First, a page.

Back to Basics: How to Use a Colon in a Sentence

We often come across a piece of writing where punctuation marks are misused or misplaced. One common confusion is in the use of a comma (,), a semicolon (;), and a colon (:).

Using a Colon…

It is used to introduce something in a sentence. More commonly, it introduces a list, an appositive, or a series. The following examples will help in understanding it better.

…in a Sentence

In a sentence, it always precedes and succeeds an independent clause. A single sentence can be separated by a colon only when both parts of the sentence are independent of each other.

e.g: Don’t overlook the first rule: follow your guide!

Here both parts of the sentence, before and after the colon, are independent clauses.

e.g: My favorite past times are: surfing the net and reading.

This is an example of INCORRECT usage. You can easily observe that the second part of the sentence is not independent and has no meaning of its own.

…in a List

The most common use of a colon is introduction of a list.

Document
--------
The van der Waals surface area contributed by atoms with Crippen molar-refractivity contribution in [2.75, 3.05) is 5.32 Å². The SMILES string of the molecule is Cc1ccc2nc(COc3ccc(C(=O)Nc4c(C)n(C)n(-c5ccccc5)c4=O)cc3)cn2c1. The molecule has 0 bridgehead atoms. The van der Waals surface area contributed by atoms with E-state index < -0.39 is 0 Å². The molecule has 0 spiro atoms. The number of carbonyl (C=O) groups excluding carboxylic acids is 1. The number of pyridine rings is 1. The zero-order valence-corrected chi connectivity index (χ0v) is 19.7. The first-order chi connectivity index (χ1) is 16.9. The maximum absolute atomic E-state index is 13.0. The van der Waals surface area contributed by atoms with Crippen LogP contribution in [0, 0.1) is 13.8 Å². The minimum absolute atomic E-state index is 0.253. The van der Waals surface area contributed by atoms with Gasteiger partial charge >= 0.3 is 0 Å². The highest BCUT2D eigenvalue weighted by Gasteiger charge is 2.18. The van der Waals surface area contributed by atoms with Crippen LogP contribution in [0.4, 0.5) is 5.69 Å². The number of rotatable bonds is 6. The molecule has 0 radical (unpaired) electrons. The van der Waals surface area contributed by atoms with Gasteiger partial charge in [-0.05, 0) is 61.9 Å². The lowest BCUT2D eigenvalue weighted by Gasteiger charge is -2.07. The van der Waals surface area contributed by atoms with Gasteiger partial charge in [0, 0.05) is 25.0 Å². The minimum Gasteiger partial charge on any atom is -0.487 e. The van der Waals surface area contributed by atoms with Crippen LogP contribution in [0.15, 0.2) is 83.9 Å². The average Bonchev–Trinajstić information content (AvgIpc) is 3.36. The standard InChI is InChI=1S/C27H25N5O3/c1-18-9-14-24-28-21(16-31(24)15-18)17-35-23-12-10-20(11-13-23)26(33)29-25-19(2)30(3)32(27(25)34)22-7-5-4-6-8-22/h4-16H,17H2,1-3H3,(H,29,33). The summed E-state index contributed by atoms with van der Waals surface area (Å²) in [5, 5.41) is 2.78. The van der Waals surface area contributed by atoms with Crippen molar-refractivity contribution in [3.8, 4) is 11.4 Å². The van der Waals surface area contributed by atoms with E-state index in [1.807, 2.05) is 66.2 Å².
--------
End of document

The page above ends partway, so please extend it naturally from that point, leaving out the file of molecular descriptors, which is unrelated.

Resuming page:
e.g: I need to shop for a few things in the store: a pair of shoes, a scarf, and a black skirt.

Here the sentence follows the aforementioned rule. One should remember not to use a colon if the first part of the sentence is not an independent clause.

…in Other Forms

➡ It is used after the salutation or a greeting in a formal letter.

e.g: Dear Mr. Watson:

➡ It is placed after each heading in a memo.

e.g: To:

➡ It is used to differentiate hours and minutes when time is written in a formal style.

e.g: 12:30 pm

➡ We often come across a colon in a title or a heading of an essay or an article.

e.g: Magnesium: Uses and Health Benefits

➡ It is used while writing the volume number, Bible verse, or the name and place of publication at the end of the book.

e.g: Vol 3:25

e.g: New Delhi, India: Penguin Publications, 2000

Examples

1There was a great choice of desserts: pastries, cocktails, and brownies.

2Famous Love Quotes: Sweet and Cute Sayings

3The fact cannot be ignored: he is smarter than you!

4Genesis 2:19-20

5“The President, Ladies, and Gentlemen:”

These rules are simple to understand and use. Avoiding grammatical errors in your piece of writing, professional or otherwise, will surely impress the readers.


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